Long term ministry in one church, especially in a rural church, is of great value. If you have spent time in a rural town you know that unless you have been there 5 or even 10 years, people still see you as the new guy. It is as you spend time in that community that people begin to open up to you. They see how you live and act over time. They see how your children are raised. They see your commitment not just to the church but to the community. Some doors will not open until you have proven yourself over a number of years. My personal feeling is that at 4 years I am have just begun to get a feel for the people and the community and they are just beginning to open up to me.

So, pastoral longevity #1:

Begin with no end in mind.

Sometimes we treat our calling to a particular congregation like a project of some kind. If you are working on building a new garage in your backyard or are trying to run a marathon, you begin with the end in mind and figure out what you need to do to get there. When it comes to our pastoral tenure, I believe it should always be open ended.

Some pastors go into a local congregation with the thought: “I’ll plan to be her for about 5 years.” As soon as we go in with an expiration date in mind, we are already saying we are not here for the long haul and are only passing through. The people in your church and in your community will see that.

When we go in with the desire to be fully there until the time that God very clearly tells us it is time to move on, then we will begin to see our community as our own. We will care about the people inside and outside our congregation. We will be more likely thinking of how God’s kingdom can have long term impact.

If you can’t see your kids graduating from the local high school or are already thinking that you don’t want to grow old here, you may already be disengaging before you have even begun.

I believe that it is God who calls us to a local congregation. If it is God who calls us, then we should look for ways of honoring that call until we are clear that He is calling us somewhere else. Let’s not plan on leaving until we have accomplished all that God has wanted for us.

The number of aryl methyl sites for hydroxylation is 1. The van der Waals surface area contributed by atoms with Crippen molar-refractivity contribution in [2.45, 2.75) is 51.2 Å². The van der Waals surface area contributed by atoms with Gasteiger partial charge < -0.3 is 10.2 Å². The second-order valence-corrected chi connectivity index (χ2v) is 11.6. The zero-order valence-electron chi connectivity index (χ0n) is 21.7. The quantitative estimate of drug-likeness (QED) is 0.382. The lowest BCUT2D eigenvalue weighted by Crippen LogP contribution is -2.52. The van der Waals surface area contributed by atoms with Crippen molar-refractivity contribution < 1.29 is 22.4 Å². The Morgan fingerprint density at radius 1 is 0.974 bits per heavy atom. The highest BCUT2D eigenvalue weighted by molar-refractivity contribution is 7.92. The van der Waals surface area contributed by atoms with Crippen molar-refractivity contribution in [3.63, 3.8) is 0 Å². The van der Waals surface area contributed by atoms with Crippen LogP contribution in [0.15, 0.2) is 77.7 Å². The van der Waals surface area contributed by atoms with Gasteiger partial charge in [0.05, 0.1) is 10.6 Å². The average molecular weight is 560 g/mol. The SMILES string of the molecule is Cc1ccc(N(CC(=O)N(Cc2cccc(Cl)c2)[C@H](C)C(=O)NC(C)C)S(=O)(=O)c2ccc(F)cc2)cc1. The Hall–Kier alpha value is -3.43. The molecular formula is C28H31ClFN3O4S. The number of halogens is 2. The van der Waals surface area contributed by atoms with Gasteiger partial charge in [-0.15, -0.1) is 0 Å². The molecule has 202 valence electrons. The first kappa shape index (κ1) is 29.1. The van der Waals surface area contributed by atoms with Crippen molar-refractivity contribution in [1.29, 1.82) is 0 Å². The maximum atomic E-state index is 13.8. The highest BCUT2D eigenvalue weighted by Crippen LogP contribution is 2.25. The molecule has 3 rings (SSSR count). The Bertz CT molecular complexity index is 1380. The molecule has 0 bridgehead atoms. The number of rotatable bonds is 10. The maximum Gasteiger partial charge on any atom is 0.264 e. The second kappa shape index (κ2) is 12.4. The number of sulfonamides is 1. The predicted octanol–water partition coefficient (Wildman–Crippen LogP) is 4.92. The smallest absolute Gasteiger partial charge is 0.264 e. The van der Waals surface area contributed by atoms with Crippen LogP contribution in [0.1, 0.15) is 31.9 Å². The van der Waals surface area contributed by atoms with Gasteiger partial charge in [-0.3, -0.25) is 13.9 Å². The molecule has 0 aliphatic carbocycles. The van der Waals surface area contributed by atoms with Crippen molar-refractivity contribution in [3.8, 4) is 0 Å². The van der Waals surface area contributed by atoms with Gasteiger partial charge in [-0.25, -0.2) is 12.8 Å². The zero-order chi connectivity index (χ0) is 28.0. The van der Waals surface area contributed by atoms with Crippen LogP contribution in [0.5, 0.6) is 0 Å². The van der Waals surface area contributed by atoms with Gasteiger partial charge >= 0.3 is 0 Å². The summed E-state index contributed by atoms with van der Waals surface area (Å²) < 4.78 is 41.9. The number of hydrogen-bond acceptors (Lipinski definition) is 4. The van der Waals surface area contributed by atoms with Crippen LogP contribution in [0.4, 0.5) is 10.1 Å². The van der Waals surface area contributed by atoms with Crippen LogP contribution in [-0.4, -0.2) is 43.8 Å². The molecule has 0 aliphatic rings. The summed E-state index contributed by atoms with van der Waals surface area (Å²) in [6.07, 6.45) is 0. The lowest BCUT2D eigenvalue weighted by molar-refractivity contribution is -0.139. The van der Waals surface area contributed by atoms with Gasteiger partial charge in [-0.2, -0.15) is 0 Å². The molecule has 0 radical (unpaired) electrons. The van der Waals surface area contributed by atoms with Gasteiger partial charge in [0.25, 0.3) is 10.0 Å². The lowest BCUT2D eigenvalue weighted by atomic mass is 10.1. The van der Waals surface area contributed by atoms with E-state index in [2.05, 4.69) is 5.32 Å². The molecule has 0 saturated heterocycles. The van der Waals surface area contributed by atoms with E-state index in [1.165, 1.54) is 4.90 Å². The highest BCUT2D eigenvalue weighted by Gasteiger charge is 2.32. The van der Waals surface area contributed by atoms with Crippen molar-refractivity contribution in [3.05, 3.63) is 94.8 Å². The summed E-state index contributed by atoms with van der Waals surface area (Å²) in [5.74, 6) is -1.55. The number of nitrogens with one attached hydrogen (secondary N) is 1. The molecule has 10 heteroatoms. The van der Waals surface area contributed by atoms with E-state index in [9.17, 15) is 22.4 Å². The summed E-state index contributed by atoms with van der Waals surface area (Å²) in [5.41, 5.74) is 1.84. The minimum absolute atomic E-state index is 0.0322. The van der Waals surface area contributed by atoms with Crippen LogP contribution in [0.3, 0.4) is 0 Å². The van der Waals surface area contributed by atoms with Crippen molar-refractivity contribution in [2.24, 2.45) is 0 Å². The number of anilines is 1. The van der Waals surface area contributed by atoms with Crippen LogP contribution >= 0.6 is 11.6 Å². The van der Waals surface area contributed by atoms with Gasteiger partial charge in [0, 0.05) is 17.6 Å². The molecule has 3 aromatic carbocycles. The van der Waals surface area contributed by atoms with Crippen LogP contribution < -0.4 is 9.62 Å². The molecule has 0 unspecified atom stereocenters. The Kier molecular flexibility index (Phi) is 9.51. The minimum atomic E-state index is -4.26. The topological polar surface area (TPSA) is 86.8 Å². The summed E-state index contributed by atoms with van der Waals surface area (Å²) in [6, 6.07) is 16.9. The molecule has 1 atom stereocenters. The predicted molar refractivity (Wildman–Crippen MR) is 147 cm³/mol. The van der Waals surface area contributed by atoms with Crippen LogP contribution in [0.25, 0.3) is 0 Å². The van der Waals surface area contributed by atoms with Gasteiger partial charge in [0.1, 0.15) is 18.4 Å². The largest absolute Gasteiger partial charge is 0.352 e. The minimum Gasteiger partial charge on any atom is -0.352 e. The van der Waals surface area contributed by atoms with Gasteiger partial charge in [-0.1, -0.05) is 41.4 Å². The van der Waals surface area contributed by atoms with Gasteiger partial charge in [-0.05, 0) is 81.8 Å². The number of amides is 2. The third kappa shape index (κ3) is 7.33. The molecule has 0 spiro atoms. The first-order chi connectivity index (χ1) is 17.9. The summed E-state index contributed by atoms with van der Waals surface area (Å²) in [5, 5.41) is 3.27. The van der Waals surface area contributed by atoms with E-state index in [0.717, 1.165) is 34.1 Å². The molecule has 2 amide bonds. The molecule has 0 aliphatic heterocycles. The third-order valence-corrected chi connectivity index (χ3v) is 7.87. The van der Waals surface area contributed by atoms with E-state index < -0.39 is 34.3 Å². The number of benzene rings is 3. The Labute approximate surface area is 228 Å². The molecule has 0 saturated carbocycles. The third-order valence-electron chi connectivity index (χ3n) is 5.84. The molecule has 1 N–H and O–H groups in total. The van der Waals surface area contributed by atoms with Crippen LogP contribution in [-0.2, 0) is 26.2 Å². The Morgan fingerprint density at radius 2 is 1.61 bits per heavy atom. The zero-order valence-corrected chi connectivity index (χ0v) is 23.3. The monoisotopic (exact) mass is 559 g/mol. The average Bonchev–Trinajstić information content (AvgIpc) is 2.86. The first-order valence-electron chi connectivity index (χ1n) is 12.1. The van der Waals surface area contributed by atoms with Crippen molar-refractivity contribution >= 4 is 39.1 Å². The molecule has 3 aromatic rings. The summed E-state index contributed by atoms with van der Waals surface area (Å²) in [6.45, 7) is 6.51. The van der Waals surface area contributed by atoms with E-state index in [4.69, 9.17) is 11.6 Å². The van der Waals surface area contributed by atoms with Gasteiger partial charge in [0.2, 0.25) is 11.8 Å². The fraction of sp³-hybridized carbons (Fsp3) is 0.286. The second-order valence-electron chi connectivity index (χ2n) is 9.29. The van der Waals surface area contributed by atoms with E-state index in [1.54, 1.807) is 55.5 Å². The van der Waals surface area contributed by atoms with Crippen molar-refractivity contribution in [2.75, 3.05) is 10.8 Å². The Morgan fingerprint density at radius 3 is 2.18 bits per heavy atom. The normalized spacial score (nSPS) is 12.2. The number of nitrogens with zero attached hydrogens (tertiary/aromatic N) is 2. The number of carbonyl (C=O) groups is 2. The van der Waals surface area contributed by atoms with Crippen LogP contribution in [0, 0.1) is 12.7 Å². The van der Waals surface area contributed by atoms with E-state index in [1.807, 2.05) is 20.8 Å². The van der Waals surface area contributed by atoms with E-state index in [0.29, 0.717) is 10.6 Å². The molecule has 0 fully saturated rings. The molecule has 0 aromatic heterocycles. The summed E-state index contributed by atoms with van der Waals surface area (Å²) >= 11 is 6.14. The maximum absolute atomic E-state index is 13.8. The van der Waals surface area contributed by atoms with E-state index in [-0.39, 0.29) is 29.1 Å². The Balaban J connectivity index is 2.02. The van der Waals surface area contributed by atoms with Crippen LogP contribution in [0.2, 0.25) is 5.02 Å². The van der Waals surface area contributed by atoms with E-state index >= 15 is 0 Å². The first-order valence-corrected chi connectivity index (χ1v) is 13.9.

So here’s my first encouragement on pastoral longevity – it begins in our own minds: Begin with No End in Mind.

A Rural Church is Calling – or is that you God?

“I don’t care what you call me as long as you don’t call me late for supper.” What a groaner!

I want to address the topic of calling, not someone calling your name but being called by God for His purposes. Often in religious circles we talk about someone being “called” to the ministry. We say they have received a special call to serve God as a pastor or missionary full time. But let’s leave that aspect for just a moment.

I believe we need to see that God calls each one of us. He calls us into a relationship with Him. He is the creator of the world, but He created it for the purpose of having a relationship with people. We read in Genesis chapter 3 that God came and walked in the Garden of Eden with Adam and Eve. God is calling out to you to respond to His invitation to a relationship with Him. God is not an absentee Creator or a Judging grandfather. “God is love” we are told in 1 John 4:8. Love is about relationship and caring. God is calling you to that relationship. How have you responded?

God also calls people to service, to serve Him in some way in this world. “So whether you eat or drink or whatever you do, do it all for the glory of God.” (1 Corinthians 10:31) Our whole life should be about serving and honoring God. If you are a welder, do it for the glory of God. If you are a nurse, do it for the glory of God. If you are a mother, do it for the glory of God. And realize that whatever you do, it finds value as we do it for God. Don’t ever think that only things done at church or under the mission of the church are God-honoring! You can honor God by doing your best.

And yes, there are some who feel the “special” call of becoming a minister or pastor serving God through their church work. That doesn’t mean they are more important or closer to God. It just means that God has entrusted that role to them in similar fashion as He has entrusted the role of lawyer or business woman or janitor to you.